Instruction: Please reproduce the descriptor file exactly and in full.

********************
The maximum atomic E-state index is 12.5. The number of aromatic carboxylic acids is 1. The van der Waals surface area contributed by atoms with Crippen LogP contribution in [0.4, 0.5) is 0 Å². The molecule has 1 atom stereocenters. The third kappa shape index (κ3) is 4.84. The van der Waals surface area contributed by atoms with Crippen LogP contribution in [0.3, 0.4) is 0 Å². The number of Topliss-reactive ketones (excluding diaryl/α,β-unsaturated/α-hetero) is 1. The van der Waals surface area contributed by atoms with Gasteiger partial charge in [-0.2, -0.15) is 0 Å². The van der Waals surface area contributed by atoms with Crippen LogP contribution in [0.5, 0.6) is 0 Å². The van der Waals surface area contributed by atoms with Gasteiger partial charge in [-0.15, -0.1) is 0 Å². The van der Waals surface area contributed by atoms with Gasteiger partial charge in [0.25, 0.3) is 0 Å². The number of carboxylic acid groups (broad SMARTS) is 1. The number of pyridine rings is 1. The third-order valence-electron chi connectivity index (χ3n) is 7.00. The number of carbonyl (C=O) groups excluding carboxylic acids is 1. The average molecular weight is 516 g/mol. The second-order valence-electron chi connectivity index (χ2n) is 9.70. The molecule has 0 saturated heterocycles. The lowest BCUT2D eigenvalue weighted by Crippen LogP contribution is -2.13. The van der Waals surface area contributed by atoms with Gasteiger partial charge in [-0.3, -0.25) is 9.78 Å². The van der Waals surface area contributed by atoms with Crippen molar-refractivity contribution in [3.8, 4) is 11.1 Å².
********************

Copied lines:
The maximum atomic E-state index is 12.5. The number of aromatic carboxylic acids is 1. The van der Waals surface area contributed by atoms with Crippen LogP contribution in [0.4, 0.5) is 0 Å². The molecule has 1 atom stereocenters. The third kappa shape index (κ3) is 4.84. The van der Waals surface area contributed by atoms with Crippen LogP contribution in [0.3, 0.4) is 0 Å². The number of Topliss-reactive ketones (excluding diaryl/α,β-unsaturated/α-hetero) is 1. The van der Waals surface area contributed by atoms with Gasteiger partial charge in [-0.2, -0.15) is 0 Å². The van der Waals surface area contributed by atoms with Crippen LogP contribution in [0.5, 0.6) is 0 Å². The van der Waals surface area contributed by atoms with Gasteiger partial charge in [-0.15, -0.1) is 0 Å². The van der Waals surface area contributed by atoms with Gasteiger partial charge in [0.25, 0.3) is 0 Å². The number of carboxylic acid groups (broad SMARTS) is 1. The number of pyridine rings is 1. The third-order valence-electron chi connectivity index (χ3n) is 7.00. The number of carbonyl (C=O) groups excluding carboxylic acids is 1. The average molecular weight is 516 g/mol. The second-order valence-electron chi connectivity index (χ2n) is 9.70. The molecule has 0 saturated heterocycles. The lowest BCUT2D eigenvalue weighted by Crippen LogP contribution is -2.13. The van der Waals surface area contributed by atoms with Gasteiger partial charge in [-0.3, -0.25) is 9.78 Å². The van der Waals surface area contributed by atoms with Crippen molar-refractivity contribution in [3.8, 4) is 11.1 Å².